Pastor’s Email Devotion — Pr. Sarah, Guest Devotioneer
The Week of Pentecost 14
“Who do you see?”
My soul has been heavily laden and the question “who do you see?” gets at the heart of the burden. I’ve been seeing a lot of things that make me weary. I was looking at the newspaper and saw the faces of protesters who were crying out a year after Michael Brown’s death in Ferguson. Their faces and passionate expressions made me wonder the ways I have hurt others, or assumed the worst rather than the best from someone. A few days later I saw my mom’s Facebook page where she shared the news of random violence that occurred at the grocery store down the street from her. A violent, mentally disturbed person ended the life of a stranger for no sensible reason. And the community was in shock of the event. A few days later the forces of chaos and evil once again reared their ugly heads as television anchors with grief and anger told us of graphic violence that occurred in Roanoke. This time I saw a broken person taking down his own colleagues on live tv and glamorizing the violence through first person filming.
Events like these can become so overwhelming that our soul cries out or sometimes simply whimpers in hurt. When that happens we all respond in ways that are unique. In moments like these we may find solace in advocating for better understanding of mental illness, conversations about gun control, or finding refuge in political debates. Others in their grief turn to sanctuaries of fun and games, quizzes online that make you smile or a cute video of a puppy. Perhaps you have your own way of dealing with the brokenness of the world.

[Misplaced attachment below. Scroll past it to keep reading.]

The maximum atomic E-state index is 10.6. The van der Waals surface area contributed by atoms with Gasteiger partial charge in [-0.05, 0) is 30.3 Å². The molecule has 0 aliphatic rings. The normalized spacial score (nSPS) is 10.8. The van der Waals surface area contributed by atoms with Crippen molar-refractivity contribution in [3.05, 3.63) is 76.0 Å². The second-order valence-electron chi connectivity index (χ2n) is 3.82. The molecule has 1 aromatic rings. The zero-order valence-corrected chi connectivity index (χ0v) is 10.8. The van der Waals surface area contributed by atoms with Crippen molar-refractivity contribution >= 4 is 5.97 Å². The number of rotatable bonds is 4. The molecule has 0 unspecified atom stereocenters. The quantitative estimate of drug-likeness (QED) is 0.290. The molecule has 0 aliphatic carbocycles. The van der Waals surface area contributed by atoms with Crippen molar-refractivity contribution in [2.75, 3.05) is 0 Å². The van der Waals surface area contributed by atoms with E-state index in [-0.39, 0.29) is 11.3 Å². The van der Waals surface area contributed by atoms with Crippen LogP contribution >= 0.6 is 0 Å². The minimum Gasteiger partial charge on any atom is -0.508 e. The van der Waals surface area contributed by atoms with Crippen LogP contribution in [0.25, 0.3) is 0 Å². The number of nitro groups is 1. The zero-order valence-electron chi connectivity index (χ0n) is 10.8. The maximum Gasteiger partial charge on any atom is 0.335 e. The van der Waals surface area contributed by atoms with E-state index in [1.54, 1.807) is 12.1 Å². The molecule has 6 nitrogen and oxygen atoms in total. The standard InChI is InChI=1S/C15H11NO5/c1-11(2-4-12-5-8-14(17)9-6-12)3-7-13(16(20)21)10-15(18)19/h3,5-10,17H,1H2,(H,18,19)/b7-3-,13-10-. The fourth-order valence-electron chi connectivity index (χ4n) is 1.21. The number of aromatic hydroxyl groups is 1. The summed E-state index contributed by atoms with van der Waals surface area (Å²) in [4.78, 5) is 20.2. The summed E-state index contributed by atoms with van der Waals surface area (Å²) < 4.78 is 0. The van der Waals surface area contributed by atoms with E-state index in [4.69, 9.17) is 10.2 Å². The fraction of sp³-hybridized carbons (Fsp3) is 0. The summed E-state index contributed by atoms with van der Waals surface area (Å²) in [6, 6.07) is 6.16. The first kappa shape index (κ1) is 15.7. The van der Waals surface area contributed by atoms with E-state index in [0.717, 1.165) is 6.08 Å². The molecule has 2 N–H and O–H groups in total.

As my soul felt heavily laden, I lacked the words to pray eloquently. The night after the Roanoke tragedy, I Iaid down to go to sleep and silently whispered that I was scared, and prayed a very simple prayer. “Help me. Help Them. Amen.”
The next day I had the evening off and my daughter and I wandered up onto the hill outside of our house. It was a warm day, but the humidity had dispersed. The sun was lowering in the sky and cast long golden glows onto our house and the surrounding trees. We wandered back to a pear tree whose fruit was just ripe. I jumped up and grabbed a pear not yet spoiled by bugs and sat down next to my child. I took a bite, and then she took a bite. The wet juices were dribbling down our chins. Soon my daughter indicated that she wanted to sit on my lap so that we could better enjoy our shared pear together. We sat there for 20 minutes. Taking in good creation. Good fruit. Good sunsets. Good family.
This was a gift. God’s gift to me. A prayer answered for help and an answer to the question “Who do you see?” The day before I saw evil and chaos and hurt and brokenness. Today I saw good fruit. I believe that we can be so inundated with the brokenness of our world it is almost too easy to overlook the good fruit.
Who do you see?
Friends, I pray that you may find a peaceful corner of God’s world, that you may savor good fruit, and that you may be surrounded by people who reflect the goodness of God.